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Photon coming from a far away star is redshifted?

  1. Jun 22, 2006 #1
    How do we know that a photon coming from a far away star is redshifted?
    Since we only can measure wavelength here on earth how do we know that its wavelength was shorter when emited?

    thanks
     
  2. jcsd
  3. Jun 22, 2006 #2
    Exicted atoms emit specific, unique spectra. It is these fingerprint-like patterns which are shifted. Since these patterns are conserved, we can determine the redshift.
     
  4. Jun 22, 2006 #3

    LURCH

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    There's a picture at wikipedia;

    http://en.wikipedia.org/wiki/Redshift

    That might help. You can see the pattern of lines in a nearby object (the sun) and compar them to the lines in a distant star. The pattern of lines is nearly identical, and if you take the near object and move all its spectral lines just a little bit toward the red, they match up perfectly with the spectral lines of the more distant light source. The very likely conclusion; the two are emitting the same spectrum of light, and light from the more distant objected is shifting towards the red.
     
  5. Jun 23, 2006 #4
    Basically, we don't.
    Trouble is that these photons set off a very long time ago. Arp says that maybe some of these constants like the Plank constant are time dependent and had a different value a few million years ago.
    After all, we have only been measuring them for 100 years so how can we extrapolate back and say that since they have been constant for the last 100 year or so (- within expermental error) they have been constant for all time?
    E = hf,
    if h changes the frequency changes and so wavelength was different when they set off. hence redshfted
     
  6. Jun 23, 2006 #5

    SpaceTiger

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  7. Jun 24, 2006 #6

    Chronos

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    Most scientists assume the laws of physics are the same at all times and places in this universe. Of course, this assumption is unprovable. But, when you apply that assumption to observational evidence, you get answers that make sense. On the other hand, if you attempt to get cute and 'tweak' things, like h, you get bizarre results that throw everything out of synch - sort of like the string landscape [sorry, I coudn't resist].
     
    Last edited: Jun 24, 2006
  8. Jun 24, 2006 #7

    russ_watters

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    That is not true. Since a look into space is a look back in time and the universe looks the same everywhere, we can say with a high degree of certainty that the laws of physics are the same everywhere and have been for at least most of the way back to the Big Bang. If things like the Planck constant were even a little different a billion years ago, the unverse of a billion years ago would look vastly different from what we see.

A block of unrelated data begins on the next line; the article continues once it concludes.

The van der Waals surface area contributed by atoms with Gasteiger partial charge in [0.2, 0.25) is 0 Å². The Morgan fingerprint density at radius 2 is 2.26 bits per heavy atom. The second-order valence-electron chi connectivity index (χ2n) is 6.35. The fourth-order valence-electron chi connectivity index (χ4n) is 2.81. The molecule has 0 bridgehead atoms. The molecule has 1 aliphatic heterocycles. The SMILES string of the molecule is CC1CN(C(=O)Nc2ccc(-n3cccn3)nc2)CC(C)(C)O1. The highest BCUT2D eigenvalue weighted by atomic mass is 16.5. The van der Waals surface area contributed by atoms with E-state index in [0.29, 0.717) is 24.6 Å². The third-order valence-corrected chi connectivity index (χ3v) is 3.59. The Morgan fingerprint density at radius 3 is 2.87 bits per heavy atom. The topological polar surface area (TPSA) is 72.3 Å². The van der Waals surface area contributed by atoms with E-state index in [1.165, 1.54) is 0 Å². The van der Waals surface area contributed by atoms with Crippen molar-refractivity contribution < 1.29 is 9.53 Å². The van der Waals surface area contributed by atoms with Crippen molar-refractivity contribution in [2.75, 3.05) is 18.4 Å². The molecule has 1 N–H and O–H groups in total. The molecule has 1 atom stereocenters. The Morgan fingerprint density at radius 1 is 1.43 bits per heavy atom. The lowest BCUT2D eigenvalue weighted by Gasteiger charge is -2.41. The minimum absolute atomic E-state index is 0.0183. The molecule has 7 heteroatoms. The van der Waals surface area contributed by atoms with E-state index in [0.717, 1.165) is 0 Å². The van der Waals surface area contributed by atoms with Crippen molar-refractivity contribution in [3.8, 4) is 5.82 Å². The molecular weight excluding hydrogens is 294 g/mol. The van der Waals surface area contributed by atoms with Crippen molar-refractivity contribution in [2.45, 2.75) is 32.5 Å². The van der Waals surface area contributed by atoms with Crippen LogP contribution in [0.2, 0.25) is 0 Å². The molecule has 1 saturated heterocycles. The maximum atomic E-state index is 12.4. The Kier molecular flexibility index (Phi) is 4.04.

9. Jun 24, 2006 #8
    Space Tiger will be proud of me here.
    In the BB, as one looks further and further out one looks further and further back in time. Heavier elements are formed by supernovae explosions and so one would not expect to find iron in distant early, unformed galaxies. And we, followers of the BB, say that that is what you find. That is, you do see aging (or should that be un ageing?) as you look at galaxies further and further away.
    Without it the BB would be incorrect.
    Cheers,
    A truly converted Ratfink.
     
  10. Jun 25, 2006 #9

    Chronos

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    Iron enrichment is not really an issue in the early universe. Population III stars can easily explain that observation.
     
  11. Jun 25, 2006 #10

    Garth

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    Actually it is an issue - the accretion disks of some high-z quasars show an iron abundance 3 x solar, e.g. APM 08279+5255at z = 3.91 whose estimated age is 2.1 Gyr when the universe was only 1.6 Gyrs old (according to LCDM model expansion).
    There are several more high-Fe high-z quasars known.

    Although PopIII stars can explain other high-z metallicity, it is difficult to explain how so much iron formed so early as iron is the last element to be created in the nuclear fusion process.

    This point is emphasised by Drs. Norbert Schartel, Fred Jansen and Prof. Guenther Hasinger in their ESA web-page article Is the universe older than expected?
    What might this be telling us?
    You do not have to throw out the 'z' - 'observed age' relationship, that depends on the cosmological scale factor R(t), which occurs in the Robertson-Walker metric.

    Perhaps R(t) simply needs adjusting? (again!)

    Garth
     
    Last edited: Jun 25, 2006
  12. Jun 25, 2006 #11

    russ_watters

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    I recognize that we see differences in age as we look further away. I wasn't saying we don't.
     
  13. Jun 25, 2006 #12
    So are you taking this back?
    Cheers,
    Ratfink
     
  14. Jun 26, 2006 #13
    Hubbleshift & Dopplershift

    Talking about redshifted radiation in our universe it seems good to me to take into consideration the 2 sorts of shift mechanisms.
    The first one is the Doppler-effect (speed difference dependent) en the second one is the Hubble-shift (distance difference dependent). Whenever the expansion stops, its related frequency shift (Hubble-shift) of radiation during its trip through the universe will be frozen while its related Doppler-effect disappears. Other Dopper-effects of relatively moving radiation-sources will continue.
    I suppose I am right.
     
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